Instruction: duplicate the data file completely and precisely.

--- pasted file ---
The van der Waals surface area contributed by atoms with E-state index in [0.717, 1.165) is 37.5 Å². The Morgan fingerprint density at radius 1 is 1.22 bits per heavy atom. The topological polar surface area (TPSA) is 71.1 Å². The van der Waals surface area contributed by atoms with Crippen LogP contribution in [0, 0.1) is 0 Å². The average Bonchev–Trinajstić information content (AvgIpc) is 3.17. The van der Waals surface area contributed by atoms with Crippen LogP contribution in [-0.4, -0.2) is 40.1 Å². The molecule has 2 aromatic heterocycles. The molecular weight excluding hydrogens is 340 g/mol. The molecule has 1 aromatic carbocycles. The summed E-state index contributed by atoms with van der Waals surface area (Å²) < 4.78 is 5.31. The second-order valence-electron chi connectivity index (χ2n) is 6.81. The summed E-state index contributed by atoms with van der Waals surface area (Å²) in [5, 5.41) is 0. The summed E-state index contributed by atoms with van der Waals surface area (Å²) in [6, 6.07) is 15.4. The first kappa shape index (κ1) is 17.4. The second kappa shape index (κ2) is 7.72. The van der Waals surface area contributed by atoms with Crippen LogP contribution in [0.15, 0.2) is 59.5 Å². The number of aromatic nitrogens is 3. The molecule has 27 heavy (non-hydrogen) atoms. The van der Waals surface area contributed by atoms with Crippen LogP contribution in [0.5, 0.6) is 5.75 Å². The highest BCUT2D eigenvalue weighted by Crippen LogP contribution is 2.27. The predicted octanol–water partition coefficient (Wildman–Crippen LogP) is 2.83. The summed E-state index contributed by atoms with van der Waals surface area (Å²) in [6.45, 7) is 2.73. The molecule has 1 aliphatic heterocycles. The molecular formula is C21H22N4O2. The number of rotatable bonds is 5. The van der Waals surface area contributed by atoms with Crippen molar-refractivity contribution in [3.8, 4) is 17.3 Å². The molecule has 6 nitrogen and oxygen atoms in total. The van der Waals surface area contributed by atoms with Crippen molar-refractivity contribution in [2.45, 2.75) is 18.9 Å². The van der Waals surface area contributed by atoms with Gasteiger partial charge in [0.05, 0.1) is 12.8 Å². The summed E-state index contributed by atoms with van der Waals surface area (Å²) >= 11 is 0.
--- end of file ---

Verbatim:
The van der Waals surface area contributed by atoms with E-state index in [0.717, 1.165) is 37.5 Å². The Morgan fingerprint density at radius 1 is 1.22 bits per heavy atom. The topological polar surface area (TPSA) is 71.1 Å². The van der Waals surface area contributed by atoms with Crippen LogP contribution in [0, 0.1) is 0 Å². The average Bonchev–Trinajstić information content (AvgIpc) is 3.17. The van der Waals surface area contributed by atoms with Crippen LogP contribution in [-0.4, -0.2) is 40.1 Å². The molecule has 2 aromatic heterocycles. The molecular weight excluding hydrogens is 340 g/mol. The molecule has 1 aromatic carbocycles. The summed E-state index contributed by atoms with van der Waals surface area (Å²) < 4.78 is 5.31. The second-order valence-electron chi connectivity index (χ2n) is 6.81. The summed E-state index contributed by atoms with van der Waals surface area (Å²) in [5, 5.41) is 0. The summed E-state index contributed by atoms with van der Waals surface area (Å²) in [6, 6.07) is 15.4. The first kappa shape index (κ1) is 17.4. The second kappa shape index (κ2) is 7.72. The van der Waals surface area contributed by atoms with Crippen LogP contribution in [0.15, 0.2) is 59.5 Å². The number of aromatic nitrogens is 3. The molecule has 27 heavy (non-hydrogen) atoms. The van der Waals surface area contributed by atoms with Crippen LogP contribution in [0.5, 0.6) is 5.75 Å². The highest BCUT2D eigenvalue weighted by Crippen LogP contribution is 2.27. The predicted octanol–water partition coefficient (Wildman–Crippen LogP) is 2.83. The summed E-state index contributed by atoms with van der Waals surface area (Å²) in [6.45, 7) is 2.73. The molecule has 1 aliphatic heterocycles. The molecular formula is C21H22N4O2. The number of rotatable bonds is 5. The van der Waals surface area contributed by atoms with Crippen molar-refractivity contribution in [3.8, 4) is 17.3 Å². The molecule has 6 nitrogen and oxygen atoms in total. The van der Waals surface area contributed by atoms with Crippen molar-refractivity contribution in [2.45, 2.75) is 18.9 Å². The van der Waals surface area contributed by atoms with Gasteiger partial charge in [0.05, 0.1) is 12.8 Å². The summed E-state index contributed by atoms with van der Waals surface area (Å²) >= 11 is 0.